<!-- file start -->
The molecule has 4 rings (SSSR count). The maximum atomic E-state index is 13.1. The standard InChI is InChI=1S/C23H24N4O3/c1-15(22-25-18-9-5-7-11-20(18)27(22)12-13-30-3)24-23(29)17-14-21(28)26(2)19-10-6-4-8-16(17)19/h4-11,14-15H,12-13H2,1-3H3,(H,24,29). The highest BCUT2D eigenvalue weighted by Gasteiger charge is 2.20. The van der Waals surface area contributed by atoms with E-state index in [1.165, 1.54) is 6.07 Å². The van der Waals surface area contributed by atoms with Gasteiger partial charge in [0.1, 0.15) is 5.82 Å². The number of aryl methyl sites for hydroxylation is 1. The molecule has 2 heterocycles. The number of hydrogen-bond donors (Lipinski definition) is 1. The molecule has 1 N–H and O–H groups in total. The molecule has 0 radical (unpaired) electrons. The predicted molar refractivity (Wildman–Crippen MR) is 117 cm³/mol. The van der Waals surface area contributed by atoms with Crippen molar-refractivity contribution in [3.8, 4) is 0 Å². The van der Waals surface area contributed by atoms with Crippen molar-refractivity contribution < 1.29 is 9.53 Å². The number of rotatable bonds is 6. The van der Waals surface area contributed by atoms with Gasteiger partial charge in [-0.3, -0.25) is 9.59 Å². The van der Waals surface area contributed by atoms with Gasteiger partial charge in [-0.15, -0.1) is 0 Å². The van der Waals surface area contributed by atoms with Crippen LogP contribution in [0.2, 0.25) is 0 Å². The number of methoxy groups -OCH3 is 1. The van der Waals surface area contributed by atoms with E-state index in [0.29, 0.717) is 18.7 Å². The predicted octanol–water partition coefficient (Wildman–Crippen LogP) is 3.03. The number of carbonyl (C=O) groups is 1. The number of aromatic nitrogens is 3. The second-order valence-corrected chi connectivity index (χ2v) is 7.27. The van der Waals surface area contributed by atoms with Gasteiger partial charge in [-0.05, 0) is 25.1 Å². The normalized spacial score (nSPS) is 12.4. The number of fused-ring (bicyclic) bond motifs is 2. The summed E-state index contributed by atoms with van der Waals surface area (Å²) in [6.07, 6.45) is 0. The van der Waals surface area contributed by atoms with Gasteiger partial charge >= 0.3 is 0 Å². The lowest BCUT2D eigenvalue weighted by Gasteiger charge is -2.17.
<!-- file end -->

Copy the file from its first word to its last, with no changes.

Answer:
The molecule has 4 rings (SSSR count). The maximum atomic E-state index is 13.1. The standard InChI is InChI=1S/C23H24N4O3/c1-15(22-25-18-9-5-7-11-20(18)27(22)12-13-30-3)24-23(29)17-14-21(28)26(2)19-10-6-4-8-16(17)19/h4-11,14-15H,12-13H2,1-3H3,(H,24,29). The highest BCUT2D eigenvalue weighted by Gasteiger charge is 2.20. The van der Waals surface area contributed by atoms with E-state index in [1.165, 1.54) is 6.07 Å². The van der Waals surface area contributed by atoms with Gasteiger partial charge in [0.1, 0.15) is 5.82 Å². The number of aryl methyl sites for hydroxylation is 1. The molecule has 2 heterocycles. The number of hydrogen-bond donors (Lipinski definition) is 1. The molecule has 1 N–H and O–H groups in total. The molecule has 0 radical (unpaired) electrons. The predicted molar refractivity (Wildman–Crippen MR) is 117 cm³/mol. The van der Waals surface area contributed by atoms with Crippen molar-refractivity contribution in [3.8, 4) is 0 Å². The van der Waals surface area contributed by atoms with Crippen molar-refractivity contribution < 1.29 is 9.53 Å². The number of rotatable bonds is 6. The van der Waals surface area contributed by atoms with Gasteiger partial charge in [-0.3, -0.25) is 9.59 Å². The van der Waals surface area contributed by atoms with Gasteiger partial charge in [-0.15, -0.1) is 0 Å². The van der Waals surface area contributed by atoms with Crippen LogP contribution in [0.2, 0.25) is 0 Å². The number of methoxy groups -OCH3 is 1. The van der Waals surface area contributed by atoms with E-state index in [0.29, 0.717) is 18.7 Å². The predicted octanol–water partition coefficient (Wildman–Crippen LogP) is 3.03. The number of carbonyl (C=O) groups is 1. The number of aromatic nitrogens is 3. The second-order valence-corrected chi connectivity index (χ2v) is 7.27. The van der Waals surface area contributed by atoms with Gasteiger partial charge in [-0.05, 0) is 25.1 Å². The normalized spacial score (nSPS) is 12.4. The number of fused-ring (bicyclic) bond motifs is 2. The summed E-state index contributed by atoms with van der Waals surface area (Å²) in [6.07, 6.45) is 0. The van der Waals surface area contributed by atoms with Gasteiger partial charge >= 0.3 is 0 Å². The lowest BCUT2D eigenvalue weighted by Gasteiger charge is -2.17.